21. Dubay, S.; Pan, Y.J. Distributed MPC Based Collision Avoidance Approach for Consensus of Multiple Quadcopters. In Proceedings of the International Conference on Control and Automation, Anchorage, AK, USA, 12–15 June 2018; pp. 155–160. [Google Scholar]
  22. Bemporad, A.; Rocchi, C. Decentralized Linear Time-Varying Model Predictive Control of a Formation of Unmanned Aerial Vehicles. In Proceedings of the 2011 50th IEEE Conference on Decision and Control and European Control Conference, Orlando, FL, USA, 12–15 December 2011; pp. 7488–7493. [Google Scholar]
  23. Zhao, W.; Go, T.H. Quadcopter Formation Flight Control Combining MPC and Robust Feedback Linearization. J. Frankl. Inst. 2014, 351, 1335–1355. [Google Scholar]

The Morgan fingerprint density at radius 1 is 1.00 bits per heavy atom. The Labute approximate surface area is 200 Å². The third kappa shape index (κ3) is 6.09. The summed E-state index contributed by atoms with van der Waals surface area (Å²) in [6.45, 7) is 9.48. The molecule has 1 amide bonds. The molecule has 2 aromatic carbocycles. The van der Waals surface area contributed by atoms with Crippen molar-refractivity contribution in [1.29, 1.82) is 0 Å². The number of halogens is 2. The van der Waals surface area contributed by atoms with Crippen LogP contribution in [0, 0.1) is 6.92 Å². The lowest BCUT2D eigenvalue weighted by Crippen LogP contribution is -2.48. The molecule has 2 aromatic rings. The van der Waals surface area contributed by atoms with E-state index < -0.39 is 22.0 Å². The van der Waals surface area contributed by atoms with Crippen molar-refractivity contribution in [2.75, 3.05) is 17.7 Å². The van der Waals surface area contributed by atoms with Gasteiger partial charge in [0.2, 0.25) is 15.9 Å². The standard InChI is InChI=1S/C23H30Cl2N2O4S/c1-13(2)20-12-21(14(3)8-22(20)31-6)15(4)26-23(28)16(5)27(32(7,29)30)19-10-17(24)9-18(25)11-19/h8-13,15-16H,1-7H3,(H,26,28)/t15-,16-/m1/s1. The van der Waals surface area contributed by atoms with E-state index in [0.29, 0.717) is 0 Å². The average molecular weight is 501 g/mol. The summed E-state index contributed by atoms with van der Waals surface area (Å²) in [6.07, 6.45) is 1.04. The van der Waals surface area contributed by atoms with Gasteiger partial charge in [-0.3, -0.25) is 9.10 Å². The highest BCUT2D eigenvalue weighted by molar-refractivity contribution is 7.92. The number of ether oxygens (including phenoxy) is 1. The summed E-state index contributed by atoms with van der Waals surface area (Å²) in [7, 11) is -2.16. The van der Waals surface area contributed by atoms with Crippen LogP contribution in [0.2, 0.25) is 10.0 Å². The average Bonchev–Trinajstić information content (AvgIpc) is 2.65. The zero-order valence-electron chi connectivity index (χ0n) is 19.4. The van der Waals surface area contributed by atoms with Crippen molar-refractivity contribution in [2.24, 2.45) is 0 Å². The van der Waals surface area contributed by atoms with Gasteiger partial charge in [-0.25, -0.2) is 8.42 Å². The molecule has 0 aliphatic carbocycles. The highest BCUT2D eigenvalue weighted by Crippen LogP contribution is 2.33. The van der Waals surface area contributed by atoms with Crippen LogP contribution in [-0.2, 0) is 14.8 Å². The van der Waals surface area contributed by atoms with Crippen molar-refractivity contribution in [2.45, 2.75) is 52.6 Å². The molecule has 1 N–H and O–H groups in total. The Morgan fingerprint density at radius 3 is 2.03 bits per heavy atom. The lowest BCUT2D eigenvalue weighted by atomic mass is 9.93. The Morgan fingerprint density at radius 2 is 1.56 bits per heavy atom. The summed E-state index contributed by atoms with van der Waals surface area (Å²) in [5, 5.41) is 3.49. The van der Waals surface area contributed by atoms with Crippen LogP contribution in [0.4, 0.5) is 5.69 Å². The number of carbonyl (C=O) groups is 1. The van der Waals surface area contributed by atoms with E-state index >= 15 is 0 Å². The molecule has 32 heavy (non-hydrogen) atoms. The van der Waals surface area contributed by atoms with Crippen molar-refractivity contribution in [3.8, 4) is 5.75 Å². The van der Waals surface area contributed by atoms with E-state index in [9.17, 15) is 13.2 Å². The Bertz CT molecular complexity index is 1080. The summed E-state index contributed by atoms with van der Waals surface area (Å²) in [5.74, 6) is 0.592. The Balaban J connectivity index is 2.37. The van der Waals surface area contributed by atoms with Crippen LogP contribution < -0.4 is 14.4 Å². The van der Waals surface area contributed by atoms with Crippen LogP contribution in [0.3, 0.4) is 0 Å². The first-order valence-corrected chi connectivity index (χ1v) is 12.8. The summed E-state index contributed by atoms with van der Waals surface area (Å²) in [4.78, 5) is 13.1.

24. Chang, C.W.; Shiau, J.K. Quadrotor Formation Strategies Based on Distributed Consensus and Model Predictive Controls. Appl. Sci. 2018, 8, 2246. [Google Scholar] [CrossRef][Green Version]
  25. Kamel, M.; Stastny, T.; Alexis, K.; Siegwart, R. Model Predictive Control for Trajectory Tracking of Unmanned Aerial Vehicles Using Robot Operating System. In Robot Operating System (ROS); Springer: Berlin/Heidelberg, Germany, 2017; pp. 3–39. [Google Scholar]
  26. Henson, M.A.; Seborg, D.E. Feedback Linearizing Control. In Nonlinear Process Control; Prentice-Hall: Upper Saddle River, NJ, USA, 1997; Volume 4, pp. 149–231. [Google Scholar]
  27. Mahmood, A.; Kim, Y. Leader-Following Formation and Heading Control of Networked Quadcopters. In Proceedings of the International Conference on Control, Automation and Systems, Seoul, Korea, 22–25 October 2014; pp. 919–921. [Google Scholar]